World of Feelings: Ghassan Hage, Bruce O’Neill, Magic Steven and the Affective Dimensions of Globalisation

By | 1 August 2017

Lowest prices are just the beginning

Drive anywhere in Australia for long enough and you’ll pass a Bunnings Warehouse. Bunnings, a titanic home improvement merchant whose buying power enables the offering of low prices on products relating to the building and maintenance of the home, was around when I grew up in Australia, but I think my family went to a different, no-name hardware store. I certainly don’t remember counting Bunningses back when I was a child. I only started counting Bunningses when I was well into my twenties, zoned out behind the wheel, happy and relaxed after a day of day tripping. There’s a Bunnings on the way to Rye, Victoria, that I particularly enjoy driving by.

Magic Steven, a Melbourne-based performer of written words, held a popular monthly residency at Bella Union (Melbourne) over the summer of 2016-17. One of the performances, ‘Let’s Be Honest’, saw Magic Steven ruminating over what is written on the side of Bunnings Warehouses:

‘Sometimes in daily life, i drive past, or sometimes I shop at, a Bunnings Warehouse. And I always notice the same thing.
On the side of the warehouse. Will always be written,
At some point I became conscious of that line, after reading it hundreds of times. and recently I wrote it down… and later, when I read the line back, off the page, I thought. What does it mean?
“Lowest prices are just the beginning.”
The BEGINNING. of What?’

This was trademark Magic Steven, a self-conscious yet casual, underdressed insight into the banal, an eyeing of troubling mysteries beneath our surface realities. Yes, indeed, the beginning of what? Magic Steven’s standard frame narrative, that since a trip to South India he has maintained this practice of writing ‘everything that happens’ to him down in notebooks ‘with the aim of treating every experience as a lesson to open my heart and mind’ introduces his shows with a charming, deadpan bathos. I must say I love that for all the detail with which this daily practice is explained, the audience is never let in on why Magic Steven reads these entries to them. How does performing these words on the stage fit with the ambition of learning a mind- or heart-opening lesson? There’s a lovely and strange omission where all points should meet. In any case, the audience finds the readings entertaining: they laugh – laugh a lot in fact, which directly aligns with the fact that Magic Steven is considered to be a comedian. (He has performed at the Melbourne International Comedy Festival three years in a row since 2014). I suspect Magic Steven’s audience would laugh as much, and in exactly the same places, if were he to present himself as a poet; but I don’t know that the poetry audience would be the same size as its comedy counterpart.

I’m spoiling the metaphor, but it’s worth looking at the way ‘Let’s Be Honest’ arced back into Bunnings Warehouse at the conclusion of the reading:

‘Maybe that’s what the marketing person meant when they came up with the line,
The key word is beginning.
They know we all like beginnings. Lowest prices are just the beginning.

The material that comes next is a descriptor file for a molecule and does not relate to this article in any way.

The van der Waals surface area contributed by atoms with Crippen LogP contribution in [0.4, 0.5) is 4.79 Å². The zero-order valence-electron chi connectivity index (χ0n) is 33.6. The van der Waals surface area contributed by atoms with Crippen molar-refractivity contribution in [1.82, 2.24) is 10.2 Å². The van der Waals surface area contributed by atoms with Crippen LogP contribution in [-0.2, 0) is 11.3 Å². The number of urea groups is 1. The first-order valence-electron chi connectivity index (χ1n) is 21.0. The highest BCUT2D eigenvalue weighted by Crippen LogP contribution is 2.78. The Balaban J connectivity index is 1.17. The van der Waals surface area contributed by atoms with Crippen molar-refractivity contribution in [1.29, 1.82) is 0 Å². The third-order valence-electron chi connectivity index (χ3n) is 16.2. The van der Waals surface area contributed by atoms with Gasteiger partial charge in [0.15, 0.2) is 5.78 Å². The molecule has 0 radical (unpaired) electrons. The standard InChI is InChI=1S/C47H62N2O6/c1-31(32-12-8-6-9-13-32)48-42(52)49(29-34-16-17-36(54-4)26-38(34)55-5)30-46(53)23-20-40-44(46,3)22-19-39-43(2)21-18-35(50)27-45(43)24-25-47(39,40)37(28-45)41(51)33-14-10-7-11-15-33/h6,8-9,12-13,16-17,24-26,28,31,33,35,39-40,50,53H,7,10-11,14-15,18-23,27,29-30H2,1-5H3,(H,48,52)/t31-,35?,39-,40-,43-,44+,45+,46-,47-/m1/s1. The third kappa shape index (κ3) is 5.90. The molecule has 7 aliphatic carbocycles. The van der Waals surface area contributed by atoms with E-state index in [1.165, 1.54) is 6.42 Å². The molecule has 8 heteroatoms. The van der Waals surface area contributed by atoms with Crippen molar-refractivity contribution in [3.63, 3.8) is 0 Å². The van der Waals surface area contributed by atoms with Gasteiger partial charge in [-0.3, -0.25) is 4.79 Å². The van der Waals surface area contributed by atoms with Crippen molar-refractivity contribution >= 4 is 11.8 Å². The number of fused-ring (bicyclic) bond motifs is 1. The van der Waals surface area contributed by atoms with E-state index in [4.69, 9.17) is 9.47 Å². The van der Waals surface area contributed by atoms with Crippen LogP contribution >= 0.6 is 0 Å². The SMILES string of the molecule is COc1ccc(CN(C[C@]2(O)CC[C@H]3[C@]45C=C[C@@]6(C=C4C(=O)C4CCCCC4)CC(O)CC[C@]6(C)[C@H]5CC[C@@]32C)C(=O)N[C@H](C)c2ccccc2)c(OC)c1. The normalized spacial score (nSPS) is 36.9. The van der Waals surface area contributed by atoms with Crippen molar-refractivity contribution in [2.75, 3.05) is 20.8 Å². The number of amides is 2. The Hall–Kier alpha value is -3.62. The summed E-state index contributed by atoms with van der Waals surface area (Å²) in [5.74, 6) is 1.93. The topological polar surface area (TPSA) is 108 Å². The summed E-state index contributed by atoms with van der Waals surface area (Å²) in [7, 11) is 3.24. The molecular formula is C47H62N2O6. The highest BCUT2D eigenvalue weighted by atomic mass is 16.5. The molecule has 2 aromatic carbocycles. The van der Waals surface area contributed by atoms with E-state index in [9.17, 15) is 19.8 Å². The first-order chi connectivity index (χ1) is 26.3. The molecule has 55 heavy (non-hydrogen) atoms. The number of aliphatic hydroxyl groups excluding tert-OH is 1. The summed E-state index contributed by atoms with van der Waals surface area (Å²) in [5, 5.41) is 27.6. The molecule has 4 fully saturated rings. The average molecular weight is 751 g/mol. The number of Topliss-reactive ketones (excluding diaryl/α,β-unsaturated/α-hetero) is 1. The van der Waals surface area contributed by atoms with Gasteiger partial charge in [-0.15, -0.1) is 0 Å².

Everyone loves beginnings. But I don’t know how much we like middles. And endings.
If I keep focusing on beginnings. maybe I’ll be sleepwalking towards a middle and an ending, that I might not like. I thought.
And I closed my notebook.’

Structures of feeling like this make me uncertain of where to place Magic Steven. Comedian, or poet; or, certainly not … storyteller? This last category seems the least adequate of the three – there is little of a recognisable tradition and nothing nostalgic in Magic Steven’s shows. Perhaps he’s better thought of as a word processor, in Kenneth Goldsmith’s sense of that term. I’m impressed by the moments of emotional sincerity that, despite everything, seep in at the edges of the abstract reportage, the cant and the wordplay. The funny thing about feelings is that they’re not that funny – which is why, I suspect, Magic Steven tends to raise them in unadulterated form only briefly at the end of his shows. It seems particularly difficult to speak of communally – or even more ambitious – globally felt feelings in the candid manner with which we associate individually felt emotion. But Magic Steven’s oblique stitching of personal therapeutics upon the Bunnings Warehouse tagline (or the Myki touch on / touch off public transport payment system, or Uber price surges) evidences precisely how individual narratives are caught up in, and moreover written by neoliberal corporate rhetoric: marketing talks to us, and forms the bulk of the ubiquitous and boring text that shapes everyday life around the world. In other words, and quite obviously, globalisation is everywhere. By listening to grassroots activist movements we might learn a little about how processes of globalisation make people feel (usually insecure, but in solidarity, and often angry). But can we distinguish between reactions to globalisation, and the global as itself a kind of feeling? Along these lines, the anthropologist Bruce O’Neill suggests that globalisation is more than a global scale and a material set of flows. What, then, are global feelings? How do we recognise the affective dimension of globalisation?

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